Equity Release

What can you use Equity Release for?
  • Debt repayment – there is no restriction on how the money can be used. Interest on accumulated credit is often high and a burden to many. One off financial injection can be used to clear all debt.
  • Day to day living – help with a loss of a pension income from a death of a partner or the erosion of living standards with fixed pension income.
  • Financial help for family – grandchildren’s education, deposit for a family member.
  • Remortgage an interest only mortgage – many interest only mortgages coming to end of the term can be remortgaged to an interest only mortgage.
  • One off life events – cruise holiday, new car, special family visits.
  • Medical emergencies – such as private funding for an organ transplant.
  • Later life expenses – delay long term care.
  • Reducing inheritance tax.
  • Unexpected home emergencies – replacing a boiler, roof repair etc.
Who is it for?

Equity release can be a way for those in retirement with equity in the property to raise capital. Equity release loans are based on equity in the property and not on earned income (except one type) so proof of income is not required. Those with low levels of adverse credit can also qualify.

All Equity Release plans allow you to remain in the property until death or moving on to long term care. You can elect to pay no interest, part interest or all of the interest of the loan. If no interest is paid, it is added to the loan or rolled up (see later).

Funds are tax free and can be used for any legal purpose. Funds can be released up front or in stages. All scheme Axess Financial Services recommend belong to SHIP standard of Equity Release Council.

Equity release is a big decision and may not be the only or the best way to raise capital for your circumstances. There may be alternatives you can consider – download our guide: Alternatives to equity release.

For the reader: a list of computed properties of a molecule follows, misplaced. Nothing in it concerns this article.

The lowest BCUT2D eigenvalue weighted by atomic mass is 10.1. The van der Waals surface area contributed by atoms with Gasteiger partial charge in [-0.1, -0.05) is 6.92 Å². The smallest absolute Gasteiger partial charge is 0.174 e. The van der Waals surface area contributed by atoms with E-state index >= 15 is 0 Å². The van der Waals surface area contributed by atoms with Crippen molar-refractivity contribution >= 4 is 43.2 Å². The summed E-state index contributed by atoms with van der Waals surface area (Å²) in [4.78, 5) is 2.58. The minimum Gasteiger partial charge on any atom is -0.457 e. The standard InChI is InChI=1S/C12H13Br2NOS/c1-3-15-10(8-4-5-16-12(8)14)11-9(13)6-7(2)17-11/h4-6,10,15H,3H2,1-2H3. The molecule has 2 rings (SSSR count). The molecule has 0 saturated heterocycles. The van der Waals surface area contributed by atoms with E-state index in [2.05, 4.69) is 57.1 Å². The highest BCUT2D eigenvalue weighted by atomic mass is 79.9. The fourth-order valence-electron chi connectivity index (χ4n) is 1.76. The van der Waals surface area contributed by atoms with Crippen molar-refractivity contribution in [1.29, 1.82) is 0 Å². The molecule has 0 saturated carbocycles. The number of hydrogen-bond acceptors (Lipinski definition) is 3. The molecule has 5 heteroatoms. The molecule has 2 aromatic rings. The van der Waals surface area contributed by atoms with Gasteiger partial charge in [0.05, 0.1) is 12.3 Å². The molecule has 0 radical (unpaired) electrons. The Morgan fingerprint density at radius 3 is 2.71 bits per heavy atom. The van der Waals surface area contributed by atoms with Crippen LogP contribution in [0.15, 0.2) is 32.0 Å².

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How does it work?
  • Equity release works different to a normal residential mortgage. The property needs to be mortgage free or the equity release loan needs to replace any existing loans (i.e. it needs to be first charge)
  • You either sell part of the value of the property to a lender or take a loan on equity on the property.
  • The funds releases can be used for any purposes and is tax free.
  • You can choose to pay interest, part interest or no interest on the borrowing.
  • Loan can be repaid at any time (redemption charges may apply in during the early period).
  • If loan: outstanding loan is repaid on death through sale or by next of kin. Outstanding equity is passed on as inheritance.
  • If sale: outstanding loan does not need to be repaid on death or moving to LTC as lender owns the property. Value of any outstanding share is passed on to next of kin as an inheritance.

Our experienced advisers can guide you through the advantages and disadvantages of equity release and if it is a suitable option for your circumstances.

Different types of Equity Release?

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Equity Release Type 1: LIFETIME MORTGAGES

A lifetime mortgage is like any other residential mortgage, except that it is only available for those over a certain age (over 55 or 60) and you have the option to pay monthly interest or add it to the loan. No capital is repaid and the total available to borrow is capped. By nature they are not suitable for all, but can be used by those in advance years to release funds from equity in their property.